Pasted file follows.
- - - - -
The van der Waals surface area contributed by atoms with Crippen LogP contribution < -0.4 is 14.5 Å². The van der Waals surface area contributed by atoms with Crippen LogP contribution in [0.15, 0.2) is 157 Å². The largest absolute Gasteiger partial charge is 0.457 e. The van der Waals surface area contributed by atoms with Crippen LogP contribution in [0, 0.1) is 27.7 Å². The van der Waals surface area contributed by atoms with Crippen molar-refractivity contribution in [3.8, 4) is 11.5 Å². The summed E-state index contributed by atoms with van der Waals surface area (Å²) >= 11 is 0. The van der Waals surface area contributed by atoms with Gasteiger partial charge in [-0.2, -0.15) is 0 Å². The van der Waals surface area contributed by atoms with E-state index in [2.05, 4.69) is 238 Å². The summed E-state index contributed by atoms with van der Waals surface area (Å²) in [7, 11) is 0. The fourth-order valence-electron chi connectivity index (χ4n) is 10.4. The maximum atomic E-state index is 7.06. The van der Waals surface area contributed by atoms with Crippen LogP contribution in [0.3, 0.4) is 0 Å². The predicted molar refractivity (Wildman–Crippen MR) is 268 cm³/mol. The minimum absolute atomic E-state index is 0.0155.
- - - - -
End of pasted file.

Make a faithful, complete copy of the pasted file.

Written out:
The van der Waals surface area contributed by atoms with Crippen LogP contribution < -0.4 is 14.5 Å². The van der Waals surface area contributed by atoms with Crippen LogP contribution in [0.15, 0.2) is 157 Å². The largest absolute Gasteiger partial charge is 0.457 e. The van der Waals surface area contributed by atoms with Crippen LogP contribution in [0, 0.1) is 27.7 Å². The van der Waals surface area contributed by atoms with Crippen molar-refractivity contribution in [3.8, 4) is 11.5 Å². The summed E-state index contributed by atoms with van der Waals surface area (Å²) >= 11 is 0. The van der Waals surface area contributed by atoms with Gasteiger partial charge in [-0.2, -0.15) is 0 Å². The van der Waals surface area contributed by atoms with E-state index in [2.05, 4.69) is 238 Å². The summed E-state index contributed by atoms with van der Waals surface area (Å²) in [7, 11) is 0. The fourth-order valence-electron chi connectivity index (χ4n) is 10.4. The maximum atomic E-state index is 7.06. The van der Waals surface area contributed by atoms with Crippen LogP contribution in [0.3, 0.4) is 0 Å². The predicted molar refractivity (Wildman–Crippen MR) is 268 cm³/mol. The minimum absolute atomic E-state index is 0.0155.